However, with that said, the form-factor is very convenient: they are small and USB, which means that will work with >99% of actual computers. And since the card won’t move, this should avoid scratching or brokenness due to having the card in the wallet or similar.


The CHIPDRIVE website is really well-done in listing all the official distributors and resellers.

Since this reader is intended to be used mainly with SIM-phone cards, it comes with Windows software to manage the SIM-phone card. I tried to put my Swiss SIM-phone card in and it’s recognized by pcscd, so the reader perfectly works with libccid and pcscd. The reader has only 6 friction contacts, but this shouldn’t be a problem at all (read below for more information).

When the cut card was plugged in, pcscd was yelling that the card was absent or mute. When pressing the card by hand to be sure that the contacts touch properly the reader, voila, pcscd recognized it:

00076542 hotplug_libusb.c:478:HPAddHotPluggable() Adding USB device: 003:005
00005010 readerfactory.c:1116:RFInitializeReader() Attempting startup of \
 SCM SCR 3320 (21120720302140) 00 00 using /usr/lib/pcsc/drivers/ifd-ccid.bundle/Contents/Linux/
00000169 readerfactory.c:983:RFBindFunctions() Loading IFD Handler 3.0
00000441 ifdhandler.c:1239:init_driver() LogLevel: 0x0003
00000344 ifdhandler.c:1249:init_driver() DriverOptions: 0x0000
00000023 ifdhandler.c:77:IFDHCreateChannelByName() lun: 0, device: usb:04e6/5117:libusb:003:005
00000744 ccid_usb.c:233:OpenUSBByName() Manufacturer: Ludovic Rousseau (
00000352 ccid_usb.c:243:OpenUSBByName() ProductString: Generic CCID driver v1.3.1
00000335 ccid_usb.c:249:OpenUSBByName() Copyright: This driver is protected \
 by terms of the GNU Lesser General Public License version 2.1, or (at your option) any later version.
00013725 ccid_usb.c:397:OpenUSBByName() Found Vendor/Product: 04E6/5117 (SCM SCR 3320)
00000014 ccid_usb.c:399:OpenUSBByName() Using USB bus/device: 003/005
00001870 ccid_usb.c:752:get_data_rates() IFD does not support GET_DATA_RATES request: Broken pipe
00238996 ifdhandler.c:841:IFDHPowerICC() lun: 0, action: PowerUp
00193034 ifdhandler.c:271:IFDHGetCapabilities() lun: 0, tag: 0xFAE
00000027 ifdhandler.c:313:IFDHGetCapabilities() Reader supports 1 slot(s)
00193031 Card ATR: 3B FA 13 00 FF 81 31 80 45 00 31 C1 73 C0 01 00 00 90 00 B1

However, I couldn’t test GnuPG, because when I moved my fingers the card stopped being recognized. When the card was plugged into a Gemplus PCMCIA, the following was printed out:

00000623 readerfactory.c:1116:RFInitializeReader() Attempting startup of \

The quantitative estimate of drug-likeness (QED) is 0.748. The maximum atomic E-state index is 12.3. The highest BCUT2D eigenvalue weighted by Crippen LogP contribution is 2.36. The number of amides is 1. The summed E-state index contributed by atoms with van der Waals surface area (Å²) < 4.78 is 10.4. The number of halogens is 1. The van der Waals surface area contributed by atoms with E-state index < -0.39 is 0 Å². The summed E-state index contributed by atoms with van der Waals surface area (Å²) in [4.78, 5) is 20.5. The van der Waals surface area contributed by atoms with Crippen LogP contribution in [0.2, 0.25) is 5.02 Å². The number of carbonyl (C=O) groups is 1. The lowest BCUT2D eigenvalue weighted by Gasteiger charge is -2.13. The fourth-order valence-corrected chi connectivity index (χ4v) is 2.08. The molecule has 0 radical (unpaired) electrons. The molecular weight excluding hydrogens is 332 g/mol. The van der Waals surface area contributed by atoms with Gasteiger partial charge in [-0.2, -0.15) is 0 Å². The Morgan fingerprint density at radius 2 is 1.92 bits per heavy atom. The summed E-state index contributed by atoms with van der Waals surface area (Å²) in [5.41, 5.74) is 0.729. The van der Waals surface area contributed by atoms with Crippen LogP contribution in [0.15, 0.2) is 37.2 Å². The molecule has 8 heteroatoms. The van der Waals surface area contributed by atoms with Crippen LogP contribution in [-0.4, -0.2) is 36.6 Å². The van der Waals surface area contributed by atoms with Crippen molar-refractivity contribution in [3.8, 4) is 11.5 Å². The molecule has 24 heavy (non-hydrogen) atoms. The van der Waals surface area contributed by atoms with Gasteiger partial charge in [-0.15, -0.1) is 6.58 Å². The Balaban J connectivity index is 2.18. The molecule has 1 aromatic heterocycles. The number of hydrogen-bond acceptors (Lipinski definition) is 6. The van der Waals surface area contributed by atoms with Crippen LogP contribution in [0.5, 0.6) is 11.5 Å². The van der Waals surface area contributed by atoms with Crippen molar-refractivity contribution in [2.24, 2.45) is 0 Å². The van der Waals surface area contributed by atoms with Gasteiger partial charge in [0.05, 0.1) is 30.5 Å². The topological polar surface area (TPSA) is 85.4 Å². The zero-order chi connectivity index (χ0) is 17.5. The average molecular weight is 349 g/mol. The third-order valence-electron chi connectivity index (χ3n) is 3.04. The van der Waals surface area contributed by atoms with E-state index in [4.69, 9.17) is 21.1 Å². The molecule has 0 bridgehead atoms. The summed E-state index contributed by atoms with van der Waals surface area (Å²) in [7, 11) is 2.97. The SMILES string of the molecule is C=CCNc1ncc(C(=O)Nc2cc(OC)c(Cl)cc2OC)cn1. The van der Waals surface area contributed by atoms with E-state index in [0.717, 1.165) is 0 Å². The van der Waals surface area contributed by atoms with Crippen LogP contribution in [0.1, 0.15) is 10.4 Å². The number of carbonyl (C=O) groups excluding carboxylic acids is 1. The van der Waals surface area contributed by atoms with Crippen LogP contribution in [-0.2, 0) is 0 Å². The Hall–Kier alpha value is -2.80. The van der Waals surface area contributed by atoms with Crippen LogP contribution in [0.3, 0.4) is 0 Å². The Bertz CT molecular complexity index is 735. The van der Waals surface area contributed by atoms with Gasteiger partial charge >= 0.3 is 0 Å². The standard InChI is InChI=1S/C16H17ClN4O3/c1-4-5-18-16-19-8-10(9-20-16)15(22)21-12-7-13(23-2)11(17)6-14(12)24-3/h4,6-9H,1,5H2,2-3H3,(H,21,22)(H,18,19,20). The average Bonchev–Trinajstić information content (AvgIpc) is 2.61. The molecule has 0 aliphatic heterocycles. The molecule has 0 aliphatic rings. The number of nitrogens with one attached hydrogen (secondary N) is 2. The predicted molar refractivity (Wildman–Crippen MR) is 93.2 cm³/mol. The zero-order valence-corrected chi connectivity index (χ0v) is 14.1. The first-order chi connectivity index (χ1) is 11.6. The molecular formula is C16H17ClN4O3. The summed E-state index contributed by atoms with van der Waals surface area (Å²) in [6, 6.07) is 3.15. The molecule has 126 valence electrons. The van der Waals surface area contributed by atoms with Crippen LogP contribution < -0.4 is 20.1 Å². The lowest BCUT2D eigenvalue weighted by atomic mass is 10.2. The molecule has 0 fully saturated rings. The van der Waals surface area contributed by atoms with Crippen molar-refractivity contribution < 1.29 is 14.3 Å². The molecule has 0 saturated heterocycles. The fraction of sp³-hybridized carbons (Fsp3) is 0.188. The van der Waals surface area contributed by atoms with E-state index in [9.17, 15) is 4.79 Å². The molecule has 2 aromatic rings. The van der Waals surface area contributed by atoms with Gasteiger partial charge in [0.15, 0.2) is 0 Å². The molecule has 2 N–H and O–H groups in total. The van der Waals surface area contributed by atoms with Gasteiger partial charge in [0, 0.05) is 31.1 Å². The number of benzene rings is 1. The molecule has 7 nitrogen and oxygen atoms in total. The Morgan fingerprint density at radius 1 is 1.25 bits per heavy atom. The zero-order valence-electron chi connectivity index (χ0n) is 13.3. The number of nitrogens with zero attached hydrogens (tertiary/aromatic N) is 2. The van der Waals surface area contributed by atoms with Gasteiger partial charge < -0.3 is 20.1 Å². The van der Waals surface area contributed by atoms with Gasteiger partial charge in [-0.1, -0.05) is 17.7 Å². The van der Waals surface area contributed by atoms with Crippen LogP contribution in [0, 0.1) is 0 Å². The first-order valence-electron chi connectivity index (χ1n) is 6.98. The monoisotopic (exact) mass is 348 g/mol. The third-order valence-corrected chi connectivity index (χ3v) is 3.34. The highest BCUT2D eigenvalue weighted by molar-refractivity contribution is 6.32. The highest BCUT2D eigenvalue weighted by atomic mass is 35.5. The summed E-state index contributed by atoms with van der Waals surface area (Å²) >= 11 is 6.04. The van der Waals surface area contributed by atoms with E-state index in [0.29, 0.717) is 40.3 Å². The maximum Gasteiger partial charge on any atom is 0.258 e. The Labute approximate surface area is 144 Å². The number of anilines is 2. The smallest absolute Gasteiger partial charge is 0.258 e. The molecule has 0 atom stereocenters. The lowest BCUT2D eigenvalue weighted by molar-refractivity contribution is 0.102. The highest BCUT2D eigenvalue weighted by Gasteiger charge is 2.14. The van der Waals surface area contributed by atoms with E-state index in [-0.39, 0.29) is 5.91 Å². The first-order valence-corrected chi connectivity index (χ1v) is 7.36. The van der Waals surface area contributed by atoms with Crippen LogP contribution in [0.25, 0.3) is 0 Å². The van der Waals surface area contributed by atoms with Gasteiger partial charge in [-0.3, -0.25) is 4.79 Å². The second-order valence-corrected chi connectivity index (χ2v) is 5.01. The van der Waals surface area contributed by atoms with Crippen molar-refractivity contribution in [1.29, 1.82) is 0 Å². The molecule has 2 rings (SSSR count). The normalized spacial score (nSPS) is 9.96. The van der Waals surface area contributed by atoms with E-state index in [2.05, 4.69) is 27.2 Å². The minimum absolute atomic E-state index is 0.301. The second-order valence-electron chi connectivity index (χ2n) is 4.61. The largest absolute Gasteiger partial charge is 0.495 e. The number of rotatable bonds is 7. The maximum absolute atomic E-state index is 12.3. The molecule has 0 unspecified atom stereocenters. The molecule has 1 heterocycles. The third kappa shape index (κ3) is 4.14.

GemPCTwin serial 00 00 using /usr/lib/pcsc/drivers/serial/
00000161 readerfactory.c:983:RFBindFunctions() Loading IFD Handler 3.0
00000456 ifdhandler.c:1243:init_driver() LogLevel: 0x0003
00000359 ifdhandler.c:1253:init_driver() DriverOptions: 0x0000
00000014 ifdhandler.c:77:IFDHCreateChannelByName() lun: 0, device: /dev/ttyS0:GemPCTwin
00000185 ccid_serial.c:727:OpenSerialByName() Set serial port baudrate to 115200 and correct configuration
00006401 ccid_serial.c:759:OpenSerialByName() Firmware: GemTwin-V2.10-GB01
00020018 ifdhandler.c:845:IFDHPowerICC() lun: 0, action: PowerUp
00103996 commands.c:202:CmdPowerOn Card short-circuiting. Card powered off
00000016 ifdhandler.c:881:IFDHPowerICC() PowerUp failed
00000014 eventhandler.c:275:EHStatusHandlerThread() Error powering up card: -2146435050 0x80100016
00004998 ifdhandler.c:271:IFDHGetCapabilities() lun: 0, tag: 0xFAE
00000016 ifdhandler.c:317:IFDHGetCapabilities() Reader supports 1 slot(s)
00000013 pcscdaemon.c:513:main() pcsc-lite 1.4.99 daemon ready.

It looks like the pressure broke the card.

OmniKey CardMan 6121 USB

Kernel Concepts has just started carrying this product, within the last week.

Similar to the CHIPDRIVE the reader has 6 friction contacts only (read below for more information).

Since this is the only SIM-size reader the GnuPG HowTo has information about, there shouldn’t be any problem with this particular hardware.

NOTE: The URL used with the above link for the product is a TinyURL because the original URL has a set of brackets in them which causes the wiki parser to interpret them improperly, I’m not sure how to get around this. This is the original URL:[product]=29&tx_okprod_pi1[L]=0&cHash=80cc03d784

Gemalto USB Shell Token V2

This reader, different from the CHIPDRIVE or the OmniKey, has all the 8 friction contacts: as far as I know, only 6 friction contacts are used. Thus, this doesn’t make the Gemalto reader better or worse, but it’s something I’ll take into account if price and compatibility are the same for all readers.

The reader should be supported out-of-the-box by libccid (it’s listed as the old Gemplus GemPC Key).